[l]icensing and franchise costs include fees incurred in securing the contractual right to use a trademark, corporate plan, manufacturing procedure, special recipe, or other similar right associated with property produced or property acquired for resale. These costs include the otherwise deductible portion (e.g., amortization) of the initial fees incurred to obtain the license or franchise and any minimum annual payments and royalties that are incurred by a licensee or a franchisee. [Regs. Sec. 1.263A-1(e)(3)(ii)(U)]

However, taxpayers may deduct “marketing, selling, advertising, and distribution costs” (Regs. Sec. 1.263A-1(e)(3)(iii)(A)).

In Robinson Knife Mfg. Co., T.C. Memo. 2009-9, the Tax Court agreed with the IRS in holding that the taxpayer’s royalty payments to a third party for the use of a patent, which gave the taxpayer the right to manufacture the third party’s branded kitchen tools, were capitalizable to inventory. The court found that the patents directly benefited the taxpayer’s production activities and that, without the right to use those patents, the taxpayer would not have been allowed to manufacture the goods.

On appeal, the Second Circuit reversed, holding that the taxpayer could deduct “royalty payments that are (1) calculated as a percentage of sales revenue from certain inventory, and (2) incurred only upon sale of such inventory” (Robinson Knife Mfg. Co., 600 F.3d 121 (2d Cir. 2010), nonacq., AOD 2011-01 (2/8/11)). The court reasoned that although the license agreements were required for the taxpayer to legally manufacture the products, production activities could have been (and were, in fact) performed without payment of the royalty costs. Citing language from Regs. Sec. 1.263A-1(e)(3)(i), the court concluded that the royalties do not “directly benefit” and were not “incurred by reason of the performance of production . . . activities.” It is important to note, however, that the Second Circuit rejected the taxpayer’s argument that all royalty payments may be immediately deductible. Rather, the court noted that lump-sum minimum royalty payments (i.e., those of a specified amount that do not vary with the number of trademarked items manufactured or sold) should be reasonably allocated between ending inventory and cost of goods sold.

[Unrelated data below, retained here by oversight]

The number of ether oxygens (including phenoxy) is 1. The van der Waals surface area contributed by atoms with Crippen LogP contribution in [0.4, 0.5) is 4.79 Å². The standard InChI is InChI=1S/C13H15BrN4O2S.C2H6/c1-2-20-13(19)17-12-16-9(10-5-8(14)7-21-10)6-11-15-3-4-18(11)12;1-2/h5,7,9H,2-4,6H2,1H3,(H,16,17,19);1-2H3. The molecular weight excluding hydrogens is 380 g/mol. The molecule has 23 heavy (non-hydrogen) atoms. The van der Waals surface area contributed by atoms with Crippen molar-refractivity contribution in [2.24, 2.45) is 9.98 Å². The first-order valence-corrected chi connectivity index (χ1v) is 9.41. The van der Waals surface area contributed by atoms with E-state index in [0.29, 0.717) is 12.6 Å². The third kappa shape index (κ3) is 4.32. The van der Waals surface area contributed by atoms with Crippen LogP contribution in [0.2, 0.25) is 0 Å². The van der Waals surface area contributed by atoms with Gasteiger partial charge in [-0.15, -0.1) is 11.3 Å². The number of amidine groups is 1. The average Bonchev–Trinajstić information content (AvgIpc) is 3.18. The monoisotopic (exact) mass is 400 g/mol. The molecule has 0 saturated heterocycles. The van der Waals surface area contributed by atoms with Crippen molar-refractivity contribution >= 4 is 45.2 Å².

In the preamble to the proposed regulations, the IRS notes that the Second Circuit in Robinson Knife “misconstrued the nature of costs required to be capitalized.” The preamble points out that royalties are the costs associated with the right to use intellectual property. “If the use of those rights directly benefits or is incurred by reason of production activities, then the cost of securing those rights do as well” (REG-149335-08). Therefore, Prop. Regs. Sec. 1.263A-1(e)(3)(i)(A) clarifies that “indirect costs may directly benefit or be incurred by reason of the performance of production or resale activities even if the costs are calculated as a percentage of sales revenue from inventory or are incurred only upon the sale of inventory.”